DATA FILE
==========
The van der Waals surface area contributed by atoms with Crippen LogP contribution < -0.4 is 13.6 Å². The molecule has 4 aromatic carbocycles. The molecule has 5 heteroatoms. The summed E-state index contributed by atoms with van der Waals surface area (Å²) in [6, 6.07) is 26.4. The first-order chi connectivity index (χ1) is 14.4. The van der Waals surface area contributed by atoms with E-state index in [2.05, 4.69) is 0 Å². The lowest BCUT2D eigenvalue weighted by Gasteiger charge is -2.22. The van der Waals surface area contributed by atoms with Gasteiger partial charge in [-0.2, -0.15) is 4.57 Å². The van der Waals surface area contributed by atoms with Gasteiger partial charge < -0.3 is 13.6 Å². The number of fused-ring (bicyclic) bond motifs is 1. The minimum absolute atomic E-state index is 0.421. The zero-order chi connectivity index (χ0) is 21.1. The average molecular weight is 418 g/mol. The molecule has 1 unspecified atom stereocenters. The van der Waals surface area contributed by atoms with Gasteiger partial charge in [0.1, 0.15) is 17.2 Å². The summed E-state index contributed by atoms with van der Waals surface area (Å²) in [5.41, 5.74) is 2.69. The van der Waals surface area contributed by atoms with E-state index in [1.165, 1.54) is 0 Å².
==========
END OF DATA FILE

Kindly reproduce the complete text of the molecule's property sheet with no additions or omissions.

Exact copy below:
The van der Waals surface area contributed by atoms with Crippen LogP contribution < -0.4 is 13.6 Å². The molecule has 4 aromatic carbocycles. The molecule has 5 heteroatoms. The summed E-state index contributed by atoms with van der Waals surface area (Å²) in [6, 6.07) is 26.4. The first-order chi connectivity index (χ1) is 14.4. The van der Waals surface area contributed by atoms with E-state index in [2.05, 4.69) is 0 Å². The lowest BCUT2D eigenvalue weighted by Gasteiger charge is -2.22. The van der Waals surface area contributed by atoms with Gasteiger partial charge in [-0.2, -0.15) is 4.57 Å². The van der Waals surface area contributed by atoms with Gasteiger partial charge < -0.3 is 13.6 Å². The number of fused-ring (bicyclic) bond motifs is 1. The minimum absolute atomic E-state index is 0.421. The zero-order chi connectivity index (χ0) is 21.1. The average molecular weight is 418 g/mol. The molecule has 1 unspecified atom stereocenters. The van der Waals surface area contributed by atoms with Gasteiger partial charge in [0.1, 0.15) is 17.2 Å². The summed E-state index contributed by atoms with van der Waals surface area (Å²) in [5.41, 5.74) is 2.69. The van der Waals surface area contributed by atoms with E-state index in [1.165, 1.54) is 0 Å².